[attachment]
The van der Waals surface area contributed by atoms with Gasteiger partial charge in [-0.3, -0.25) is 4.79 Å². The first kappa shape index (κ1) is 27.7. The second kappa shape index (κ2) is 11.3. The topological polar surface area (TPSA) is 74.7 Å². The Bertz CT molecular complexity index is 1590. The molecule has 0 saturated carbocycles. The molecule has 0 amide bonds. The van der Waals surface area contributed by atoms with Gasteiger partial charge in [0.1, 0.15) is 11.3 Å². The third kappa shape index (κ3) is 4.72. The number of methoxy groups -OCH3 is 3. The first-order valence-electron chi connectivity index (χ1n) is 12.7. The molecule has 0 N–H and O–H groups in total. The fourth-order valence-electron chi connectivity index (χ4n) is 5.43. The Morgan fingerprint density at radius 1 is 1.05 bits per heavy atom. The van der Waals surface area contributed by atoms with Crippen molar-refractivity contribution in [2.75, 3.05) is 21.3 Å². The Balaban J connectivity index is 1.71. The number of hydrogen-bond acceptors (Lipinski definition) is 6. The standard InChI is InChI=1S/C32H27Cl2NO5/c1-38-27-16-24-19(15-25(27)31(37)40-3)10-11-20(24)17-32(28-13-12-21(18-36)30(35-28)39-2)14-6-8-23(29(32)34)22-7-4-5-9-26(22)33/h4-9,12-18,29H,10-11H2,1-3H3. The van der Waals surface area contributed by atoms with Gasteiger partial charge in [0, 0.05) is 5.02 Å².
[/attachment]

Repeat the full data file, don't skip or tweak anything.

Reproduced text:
The van der Waals surface area contributed by atoms with Gasteiger partial charge in [-0.3, -0.25) is 4.79 Å². The first kappa shape index (κ1) is 27.7. The second kappa shape index (κ2) is 11.3. The topological polar surface area (TPSA) is 74.7 Å². The Bertz CT molecular complexity index is 1590. The molecule has 0 saturated carbocycles. The molecule has 0 amide bonds. The van der Waals surface area contributed by atoms with Gasteiger partial charge in [0.1, 0.15) is 11.3 Å². The third kappa shape index (κ3) is 4.72. The number of methoxy groups -OCH3 is 3. The first-order valence-electron chi connectivity index (χ1n) is 12.7. The molecule has 0 N–H and O–H groups in total. The fourth-order valence-electron chi connectivity index (χ4n) is 5.43. The Morgan fingerprint density at radius 1 is 1.05 bits per heavy atom. The van der Waals surface area contributed by atoms with Crippen molar-refractivity contribution in [2.75, 3.05) is 21.3 Å². The Balaban J connectivity index is 1.71. The number of hydrogen-bond acceptors (Lipinski definition) is 6. The standard InChI is InChI=1S/C32H27Cl2NO5/c1-38-27-16-24-19(15-25(27)31(37)40-3)10-11-20(24)17-32(28-13-12-21(18-36)30(35-28)39-2)14-6-8-23(29(32)34)22-7-4-5-9-26(22)33/h4-9,12-18,29H,10-11H2,1-3H3. The van der Waals surface area contributed by atoms with Gasteiger partial charge in [0, 0.05) is 5.02 Å².